Charlene CrowellColumnistsFinancial Literacy

Remembering Elijah Cummings and the Journey Still Ahead

The nationally televised Oct. 25 funeral services for the late Congressman Elijah E. Cummings paused partisan debates and revealed how a son of Baltimore worked tirelessly for his constituents and for this nation. In the days since his homegoing, I have marveled at how his life’s work somehow brought together officials who held firm to their stark political divides but united to honor a man who believed that everyone deserved a fair chance at all America had to offer.

Even in death, he broke yet another barrier by becoming the first Black member of Congress to lie in state at the Capitol Rotunda. This singular and posthumous honor was a true testament to his 12 years as a member of Congress, and the preceding 14 years he served in Maryland’s House of Delegates, where he became the first Black in the state’s history to be named speaker pro tempore.

To all who worshiped or wept at his passing, perhaps now is the time to remember how he lived, valiantly fighting for the promises of America and the belief that as a country, we could and should rise to right the wrongs for this and future generations. From civil rights to housing, consumer protections, gun violence, and more, Elijah Cummings used his powerful voice and influence to forge progressive changes across life’s many dimensions, notably by his early and strong advocacy for consumer financial rights.

“For consumers, he was the voice who championed reforms to protect families from abusive payday lenders, predatory for-profit colleges, and housing discrimination,” noted Nikitra Bailey, an executive vice president with the Center for Responsible Lending. “His legacy is a shining example of what public service ought to be — a fighter for truth, justice and fairness.”

In 2011 during the nation’s foreclosure crisis, Congressman Cummings called for the House Oversight Committee to use its subpoena powers to secure answers from mortgage lenders on practices that affected civilians and service members alike. At the time as ranking member of this key committee, Cummings told Politico, “The thing that disturbs me is that not all of Congress understands how serious this problem is.”

In the aftermath of the 2015 Freddie Gray homicide, Rep. Cummings walked the streets of Baltimore using a bullhorn to call for peace. Speaking to the spate of violence surrounding Gray’s death, Congressman Cummings said, “The American people have had enough, and so have I.”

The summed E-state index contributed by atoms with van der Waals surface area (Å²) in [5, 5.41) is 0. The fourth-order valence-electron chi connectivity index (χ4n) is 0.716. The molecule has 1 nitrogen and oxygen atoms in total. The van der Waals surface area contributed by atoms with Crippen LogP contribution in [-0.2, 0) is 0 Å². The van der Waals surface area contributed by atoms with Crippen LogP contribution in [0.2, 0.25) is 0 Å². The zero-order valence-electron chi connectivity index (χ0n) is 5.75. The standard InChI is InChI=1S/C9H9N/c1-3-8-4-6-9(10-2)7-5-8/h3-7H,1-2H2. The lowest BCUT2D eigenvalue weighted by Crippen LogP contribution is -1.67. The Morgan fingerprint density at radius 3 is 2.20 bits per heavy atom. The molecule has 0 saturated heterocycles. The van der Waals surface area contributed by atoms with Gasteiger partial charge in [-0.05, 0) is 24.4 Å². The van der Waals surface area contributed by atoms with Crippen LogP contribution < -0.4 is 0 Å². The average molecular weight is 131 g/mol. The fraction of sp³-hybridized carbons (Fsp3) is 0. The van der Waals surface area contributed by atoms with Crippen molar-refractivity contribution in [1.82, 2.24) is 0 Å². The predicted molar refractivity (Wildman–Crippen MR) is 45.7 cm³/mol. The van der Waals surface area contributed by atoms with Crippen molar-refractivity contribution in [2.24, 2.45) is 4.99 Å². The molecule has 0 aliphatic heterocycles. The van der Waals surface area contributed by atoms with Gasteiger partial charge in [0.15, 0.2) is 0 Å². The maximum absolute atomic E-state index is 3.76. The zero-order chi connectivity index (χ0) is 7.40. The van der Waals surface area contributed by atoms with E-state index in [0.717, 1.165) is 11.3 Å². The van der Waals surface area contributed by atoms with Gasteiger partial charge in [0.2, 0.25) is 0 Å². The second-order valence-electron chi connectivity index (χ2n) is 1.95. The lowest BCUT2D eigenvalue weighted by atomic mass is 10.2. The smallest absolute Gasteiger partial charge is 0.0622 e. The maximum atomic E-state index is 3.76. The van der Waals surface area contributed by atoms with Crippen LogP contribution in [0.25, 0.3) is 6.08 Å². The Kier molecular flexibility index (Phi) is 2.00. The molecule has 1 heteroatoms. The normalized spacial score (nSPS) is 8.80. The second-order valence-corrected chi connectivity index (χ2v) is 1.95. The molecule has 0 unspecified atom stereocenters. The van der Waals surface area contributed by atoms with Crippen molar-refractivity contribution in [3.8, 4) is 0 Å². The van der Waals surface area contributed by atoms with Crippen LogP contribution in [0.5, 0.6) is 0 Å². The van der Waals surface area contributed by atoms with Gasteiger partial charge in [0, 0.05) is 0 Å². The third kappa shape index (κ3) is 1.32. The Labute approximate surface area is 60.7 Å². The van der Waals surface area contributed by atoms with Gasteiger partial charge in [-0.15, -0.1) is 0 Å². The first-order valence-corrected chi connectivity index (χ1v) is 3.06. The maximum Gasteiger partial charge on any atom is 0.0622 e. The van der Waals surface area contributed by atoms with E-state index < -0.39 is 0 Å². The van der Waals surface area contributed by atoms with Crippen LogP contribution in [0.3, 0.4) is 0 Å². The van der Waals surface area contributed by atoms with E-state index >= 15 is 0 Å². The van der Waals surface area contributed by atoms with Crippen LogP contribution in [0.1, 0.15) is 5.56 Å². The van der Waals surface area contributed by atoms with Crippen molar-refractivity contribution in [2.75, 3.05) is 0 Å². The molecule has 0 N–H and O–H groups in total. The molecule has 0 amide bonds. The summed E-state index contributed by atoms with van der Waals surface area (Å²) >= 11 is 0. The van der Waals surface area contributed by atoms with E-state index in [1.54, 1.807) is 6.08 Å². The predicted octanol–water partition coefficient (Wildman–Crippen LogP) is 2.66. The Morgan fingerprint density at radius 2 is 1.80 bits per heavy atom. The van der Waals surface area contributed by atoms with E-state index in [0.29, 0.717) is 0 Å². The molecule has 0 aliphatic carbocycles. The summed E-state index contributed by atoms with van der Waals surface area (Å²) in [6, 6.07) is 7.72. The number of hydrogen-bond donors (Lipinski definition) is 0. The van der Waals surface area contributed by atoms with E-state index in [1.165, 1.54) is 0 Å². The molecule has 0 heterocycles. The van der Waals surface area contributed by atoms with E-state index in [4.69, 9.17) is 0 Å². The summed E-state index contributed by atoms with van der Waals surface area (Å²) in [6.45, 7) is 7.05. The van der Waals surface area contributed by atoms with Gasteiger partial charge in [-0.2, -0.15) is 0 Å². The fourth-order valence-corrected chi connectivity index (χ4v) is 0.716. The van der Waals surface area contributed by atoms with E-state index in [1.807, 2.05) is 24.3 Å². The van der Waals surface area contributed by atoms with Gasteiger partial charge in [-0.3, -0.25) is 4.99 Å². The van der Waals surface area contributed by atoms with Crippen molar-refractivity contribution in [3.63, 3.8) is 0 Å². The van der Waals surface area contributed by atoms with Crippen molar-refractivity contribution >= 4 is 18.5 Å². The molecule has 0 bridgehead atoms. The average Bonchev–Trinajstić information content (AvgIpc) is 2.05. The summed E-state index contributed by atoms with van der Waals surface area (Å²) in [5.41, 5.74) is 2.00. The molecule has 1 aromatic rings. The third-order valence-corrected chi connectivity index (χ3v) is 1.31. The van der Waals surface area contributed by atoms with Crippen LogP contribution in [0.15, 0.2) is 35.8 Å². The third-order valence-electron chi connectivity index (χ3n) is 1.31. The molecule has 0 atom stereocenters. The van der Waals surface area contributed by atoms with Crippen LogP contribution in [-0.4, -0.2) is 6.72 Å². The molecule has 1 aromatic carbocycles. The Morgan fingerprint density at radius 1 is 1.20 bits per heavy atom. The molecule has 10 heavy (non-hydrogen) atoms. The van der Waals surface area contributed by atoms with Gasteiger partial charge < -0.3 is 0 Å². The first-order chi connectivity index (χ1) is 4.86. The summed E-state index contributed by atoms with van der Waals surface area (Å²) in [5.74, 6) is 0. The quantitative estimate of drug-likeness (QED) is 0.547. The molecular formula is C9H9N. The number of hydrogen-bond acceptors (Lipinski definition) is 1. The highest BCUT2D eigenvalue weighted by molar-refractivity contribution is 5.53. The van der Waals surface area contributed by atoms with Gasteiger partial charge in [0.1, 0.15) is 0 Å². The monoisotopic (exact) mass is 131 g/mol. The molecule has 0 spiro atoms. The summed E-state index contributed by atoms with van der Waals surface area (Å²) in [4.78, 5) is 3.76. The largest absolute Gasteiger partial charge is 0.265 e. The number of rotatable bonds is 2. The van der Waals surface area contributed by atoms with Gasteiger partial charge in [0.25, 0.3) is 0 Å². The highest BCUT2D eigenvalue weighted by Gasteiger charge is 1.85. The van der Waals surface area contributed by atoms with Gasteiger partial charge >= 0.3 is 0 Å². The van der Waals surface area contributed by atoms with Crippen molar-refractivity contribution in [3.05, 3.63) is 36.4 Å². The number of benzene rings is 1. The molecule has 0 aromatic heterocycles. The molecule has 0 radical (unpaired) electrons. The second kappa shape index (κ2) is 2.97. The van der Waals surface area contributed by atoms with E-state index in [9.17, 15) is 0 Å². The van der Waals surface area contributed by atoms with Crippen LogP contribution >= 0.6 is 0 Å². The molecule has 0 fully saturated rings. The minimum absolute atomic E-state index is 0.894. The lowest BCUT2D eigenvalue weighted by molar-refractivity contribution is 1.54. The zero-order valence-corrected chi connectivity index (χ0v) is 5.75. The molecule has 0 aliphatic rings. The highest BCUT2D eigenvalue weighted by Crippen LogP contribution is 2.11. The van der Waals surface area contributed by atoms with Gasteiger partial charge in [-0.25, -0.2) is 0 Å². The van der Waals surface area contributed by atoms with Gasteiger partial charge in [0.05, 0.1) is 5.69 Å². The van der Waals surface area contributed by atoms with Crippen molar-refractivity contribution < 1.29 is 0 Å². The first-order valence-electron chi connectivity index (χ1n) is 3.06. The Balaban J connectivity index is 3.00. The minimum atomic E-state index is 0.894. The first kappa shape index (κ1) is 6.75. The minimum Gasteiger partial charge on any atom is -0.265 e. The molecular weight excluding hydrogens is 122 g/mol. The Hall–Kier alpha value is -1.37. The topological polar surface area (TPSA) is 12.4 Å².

At Gray’s funeral services, the congressman spoke again, adding, “I’ve often said, our children are the living messages we send to a future we will never see. But now our children are sending us to a future they will never see.

The following year, 2016, he teamed with Sen. Elizabeth Warren to call for the Consumer Financial Protection Bureau to increase its oversight of nonbank mortgage lenders whose market share of mortgage originations was growing but were not federally regulated as banks, credit unions and other lenders were. Among the concerns cited in a joint letter to then-CFPB Director Richard Cordray were consumer risks in a still-volatile mortgage market, as well as the role of mortgage servicers.

In ensuing years and despite deteriorating health, Congressman Cummings remained diligent in his pursuit of justice in other policy areas as well.

In March, he joined Oregon Rep. Suzanne Bonamici to co-sponsor the SAFE (Stopping Abuse and Fraud in Electronic) Lending Act, a measure designed to address many of the worst abuses of predatory online payday lenders.

“In recent years, the Consumer Financial Protection Bureau has turned its back on consumers being targeted by payday predators,” Cummings said this spring. “Our constituents, and consumers everywhere, deserve protection from payday lenders and rogue internet-based lenders who prey on hardworking Americans struggling to make ends meet.”

He also returned to voting rights this year. As Chair of the House Oversight Committee, his fierce opposition to voter suppression led to an investigation into allegations of voter suppression in states where voters reported difficulties in the 2018 midterm elections. Voting restrictions resulting from a June 2013 U.S. Supreme Court decision known as Shelby County, Alabama v. Holder, Attorney General, et al gave nine states — Alabama, Alaska, Arizona, Georgia, Louisiana, Mississippi, South Carolina, Texas and Virginia — the freedom to change their election laws without federal approval. This decision also applied to cities and counties in even more states.

“He worked until his last breath because he believed our democracy was the highest and best expression of our collective humanity and that our nation’s diversity was our promise, not our problem,” noted his widow, Dr. Maya Rockeymoore Cummings.

The challenges that confront all of America, but particularly people of color, must now be taken up by others – those who worked with him, and others whom the congressman inspired. In one of his last comments in the House Oversight Committee, he left us a prophetic challenge:

“When we’re dancing with the angels, the question we’ll be asked: In 2019, what did we do to make sure we kept our democracy intact? Did we stand on the sidelines and say nothing?”

His beloved and departed soul is now resting. Here’s hoping people of purpose and goodwill will complete the journey towards justice for all.

Charlene Crowell is the Center for Responsible Lending’s communications deputy director. She can be reached at Charlene.crowell@responsiblelending.org

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